I found two recipes that I thought sounded interesting but I didn't really like the entire recipe of either, so I've snipped away at both and combined them to make a truly delightful recipe. These came out PERFECTLY!
*The first recipe came from Food.com and the other from Taste of Home, in case your interested in my inspiration for this recipe.
First up, what you'll need:
2 Tbsp active dry yeast
2 1/2 cups warm water (110 to 120 degrees F)
2 Tbsp shortening (you could use oil but it does make a difference)
1 Tbsp sugar
2 tsp salt
6 - 7 cups flour (bread flour is best but All-Purpose is fine)
3 egg whites
Then, for the egg wash before baking:
1 egg white, beaten with a splash of cold milk
topping of your choice (poppy seeds, caraway, etc.)
Beat egg whites until very stiff and firm, set aside.
|Egg whites - all whipped up|
In the mean time, cream together sugar, salt and shortening in a small bowl.
|Shortening, salt and sugar|
all creamed together
When yeast is in full bloom, add shortening mixture and 3 cups of flour. Using your paddle attachment, mix dough for 2 minutes or until it comes together.
|This is what dough should|
look like before egg whites
|Switch to Dough Hook|
Return bowl to mixer and switch over to your dough hook. Gradually add flour, incorporating on LOW speed as you go, in 1/4 cup increments until dough comes together and starts pulling off the sides of the bowl.
|Dough ready to knead by hand.|
Pour dough out onto a floured work surface and knead by hand an additional 3 to 5 minutes until dough is smooth and elastic.
You will know it is ready because as you fold and push the dough while kneading, it will begin to spring back more forcefully and will literally fight you to keep it's shape. Slightly oil the surface of a large (I do mean LARGE) bowl and place the dough in the bowl. Flip the dough once so that the top side is oiled. Take a kitchen towel and wet it under HOT tap water, cover the bowl and set it in a warm, draft-free place to rise until doubled (about an hour).
|Dough, ready for 1st rise|
I live in South Texas where we run the air conditioning 24/7 until mid- to late-October, so there really isn't a warm place in my home. On the other hand, it is always warm and muggy outside, so I generally place my covered dough on top of my chest freezer in the garage to rise. It's like MAGIC letting it rise in this humid atmosphere. Here is what my dough looked like after one hour in my garage.
|Dough after First rise|
|Dough after 2nd rise|
After the 2nd rise, you'll want to punch the dough down again and turn it out onto a floured surface. Roll it out either with your hands or a rolling pin to about a 12 inch square. Cut the dough into 16 equal pieces.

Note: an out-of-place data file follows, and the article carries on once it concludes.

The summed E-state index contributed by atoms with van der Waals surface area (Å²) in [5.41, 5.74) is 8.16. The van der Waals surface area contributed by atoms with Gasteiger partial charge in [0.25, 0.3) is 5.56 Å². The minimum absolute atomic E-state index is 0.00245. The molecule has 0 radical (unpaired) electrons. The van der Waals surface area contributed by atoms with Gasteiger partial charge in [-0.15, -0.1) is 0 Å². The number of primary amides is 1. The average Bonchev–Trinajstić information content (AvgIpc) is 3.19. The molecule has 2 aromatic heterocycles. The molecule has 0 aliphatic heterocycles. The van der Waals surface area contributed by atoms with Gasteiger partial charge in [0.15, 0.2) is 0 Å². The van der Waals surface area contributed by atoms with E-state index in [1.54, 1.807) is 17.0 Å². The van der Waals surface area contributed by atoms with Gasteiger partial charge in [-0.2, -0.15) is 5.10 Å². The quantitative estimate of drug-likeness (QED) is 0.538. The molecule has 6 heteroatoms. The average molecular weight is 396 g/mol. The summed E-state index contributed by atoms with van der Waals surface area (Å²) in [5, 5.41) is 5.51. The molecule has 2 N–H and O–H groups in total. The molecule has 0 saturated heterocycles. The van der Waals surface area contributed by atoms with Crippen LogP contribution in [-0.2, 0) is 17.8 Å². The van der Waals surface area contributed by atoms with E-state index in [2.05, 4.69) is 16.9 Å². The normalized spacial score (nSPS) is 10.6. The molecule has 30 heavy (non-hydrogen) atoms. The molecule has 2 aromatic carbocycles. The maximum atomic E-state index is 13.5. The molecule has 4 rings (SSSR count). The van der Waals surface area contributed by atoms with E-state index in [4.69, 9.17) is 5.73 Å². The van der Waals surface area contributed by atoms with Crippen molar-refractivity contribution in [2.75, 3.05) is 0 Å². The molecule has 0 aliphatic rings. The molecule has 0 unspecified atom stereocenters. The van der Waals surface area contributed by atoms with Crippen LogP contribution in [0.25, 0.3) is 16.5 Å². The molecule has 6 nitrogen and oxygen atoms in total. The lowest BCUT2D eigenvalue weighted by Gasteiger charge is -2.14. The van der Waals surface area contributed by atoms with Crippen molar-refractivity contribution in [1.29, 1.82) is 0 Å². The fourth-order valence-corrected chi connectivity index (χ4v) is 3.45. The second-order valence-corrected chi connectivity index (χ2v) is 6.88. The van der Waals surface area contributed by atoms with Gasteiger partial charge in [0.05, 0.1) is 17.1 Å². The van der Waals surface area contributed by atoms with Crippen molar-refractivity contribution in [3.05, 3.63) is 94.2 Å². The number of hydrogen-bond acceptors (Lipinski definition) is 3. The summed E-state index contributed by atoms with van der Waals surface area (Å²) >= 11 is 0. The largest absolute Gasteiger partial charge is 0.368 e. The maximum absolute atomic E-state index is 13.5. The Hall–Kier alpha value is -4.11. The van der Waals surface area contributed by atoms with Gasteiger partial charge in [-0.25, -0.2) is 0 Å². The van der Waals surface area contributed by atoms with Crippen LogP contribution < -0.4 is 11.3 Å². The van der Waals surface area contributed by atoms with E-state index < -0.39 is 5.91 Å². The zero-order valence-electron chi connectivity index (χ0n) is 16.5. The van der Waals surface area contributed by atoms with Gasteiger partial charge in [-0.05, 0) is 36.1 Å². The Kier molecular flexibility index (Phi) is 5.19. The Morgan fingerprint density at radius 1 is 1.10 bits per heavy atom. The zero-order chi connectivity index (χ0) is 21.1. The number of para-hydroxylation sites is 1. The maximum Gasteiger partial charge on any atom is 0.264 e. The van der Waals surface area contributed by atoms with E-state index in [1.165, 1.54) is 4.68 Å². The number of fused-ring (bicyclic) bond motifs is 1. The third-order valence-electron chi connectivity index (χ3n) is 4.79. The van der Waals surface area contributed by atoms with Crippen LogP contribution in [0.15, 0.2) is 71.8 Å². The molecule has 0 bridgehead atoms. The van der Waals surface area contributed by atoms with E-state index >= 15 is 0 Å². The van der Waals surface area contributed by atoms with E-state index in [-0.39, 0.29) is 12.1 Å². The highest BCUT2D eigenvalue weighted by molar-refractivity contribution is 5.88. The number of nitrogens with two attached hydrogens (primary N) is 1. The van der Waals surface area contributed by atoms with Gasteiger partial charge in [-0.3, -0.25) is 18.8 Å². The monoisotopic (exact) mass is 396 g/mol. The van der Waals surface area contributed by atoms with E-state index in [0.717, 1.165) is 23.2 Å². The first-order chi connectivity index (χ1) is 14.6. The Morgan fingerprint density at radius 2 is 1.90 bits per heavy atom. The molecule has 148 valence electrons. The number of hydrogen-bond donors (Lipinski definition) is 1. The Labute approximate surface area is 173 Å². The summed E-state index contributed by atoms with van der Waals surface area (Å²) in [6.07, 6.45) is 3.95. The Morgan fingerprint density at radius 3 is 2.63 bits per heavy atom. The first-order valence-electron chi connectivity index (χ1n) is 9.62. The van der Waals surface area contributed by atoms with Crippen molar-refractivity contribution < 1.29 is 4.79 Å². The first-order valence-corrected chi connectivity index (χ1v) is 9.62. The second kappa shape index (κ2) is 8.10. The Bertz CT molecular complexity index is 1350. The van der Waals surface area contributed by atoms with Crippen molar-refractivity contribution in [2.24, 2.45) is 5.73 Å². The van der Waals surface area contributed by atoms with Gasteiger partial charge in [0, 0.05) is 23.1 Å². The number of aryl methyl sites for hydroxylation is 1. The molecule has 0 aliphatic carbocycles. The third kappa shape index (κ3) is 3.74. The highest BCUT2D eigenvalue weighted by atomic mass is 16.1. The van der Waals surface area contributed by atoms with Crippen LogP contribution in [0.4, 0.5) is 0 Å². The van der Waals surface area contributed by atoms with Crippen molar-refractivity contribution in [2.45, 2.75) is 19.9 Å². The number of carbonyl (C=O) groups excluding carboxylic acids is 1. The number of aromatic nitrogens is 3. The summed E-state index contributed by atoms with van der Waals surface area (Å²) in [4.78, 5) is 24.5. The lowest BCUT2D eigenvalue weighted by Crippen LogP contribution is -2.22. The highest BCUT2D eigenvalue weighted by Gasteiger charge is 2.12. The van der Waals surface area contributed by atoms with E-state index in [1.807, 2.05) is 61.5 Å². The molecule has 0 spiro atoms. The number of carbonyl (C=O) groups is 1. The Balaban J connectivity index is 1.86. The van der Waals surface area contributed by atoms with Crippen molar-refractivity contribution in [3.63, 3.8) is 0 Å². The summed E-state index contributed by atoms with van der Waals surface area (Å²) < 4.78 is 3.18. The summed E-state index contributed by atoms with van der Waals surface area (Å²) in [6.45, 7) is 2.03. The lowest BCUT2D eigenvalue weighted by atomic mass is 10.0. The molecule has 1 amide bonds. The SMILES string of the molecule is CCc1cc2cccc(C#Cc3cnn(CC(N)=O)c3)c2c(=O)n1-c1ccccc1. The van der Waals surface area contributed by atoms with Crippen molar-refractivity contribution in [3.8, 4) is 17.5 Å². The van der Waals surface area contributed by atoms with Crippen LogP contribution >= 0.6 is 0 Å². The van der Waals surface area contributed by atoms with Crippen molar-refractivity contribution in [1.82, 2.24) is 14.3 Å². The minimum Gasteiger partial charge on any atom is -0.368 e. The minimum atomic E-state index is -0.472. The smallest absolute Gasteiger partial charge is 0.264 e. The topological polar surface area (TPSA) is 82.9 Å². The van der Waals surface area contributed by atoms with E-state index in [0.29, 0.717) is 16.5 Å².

Line two baking sheets with parchment paper. Roll each piece of dough into a ball and place on parchment paper approximately 2" apart for the final rise. Once all the dough is placed on the pan, re-wet your kitchen towel with hot tap water and cover the rolls again. Let them rise one last time for about 30 minutes.
|Rolls ready for final rise|
|Egg wash and toppings|
(running out of clean
places for pictures - haha)
|Ready to Bake|
If you're like me, your regular kitchen oven isn't large enough to accommodate two large baking sheets on the center shelf. I have situated one shelf in the center of the oven, and the second shelf, on the topmost shelf height. (Please don't look at my dirt in the oven - it's on my list but this is much more fun, don't you think?)
Bake at 400 degrees F, for 15 to 20 minutes or until golden brown. Mine took the full 20 minutes but I'm at sea level and it's pretty humid in these parts so watch your rolls after 15 minutes.
I started with one pan on the center rack and the other on the top. At the halfway point of the baking time (10 minutes), I switched the pans so that my rolls would all have a chance to cook evenly.
And FINALLY.......after much ado, I give you>>>
|Fresh from the oven, Soft and Fluffy Kaiser rolls!!|
Yield = 16 rolls
You could get more or less depending on what size you make them, I would guess you could get up to 2 dozen slider sized rolls from this recipe.
Lastly, I'm not really very tech-savvy, so I don't know how to embed a printable recipe in this post so, if you're interested in a printable format, email me at firstname.lastname@example.org and I will send it to you.
Thanks for checking in and happy baking!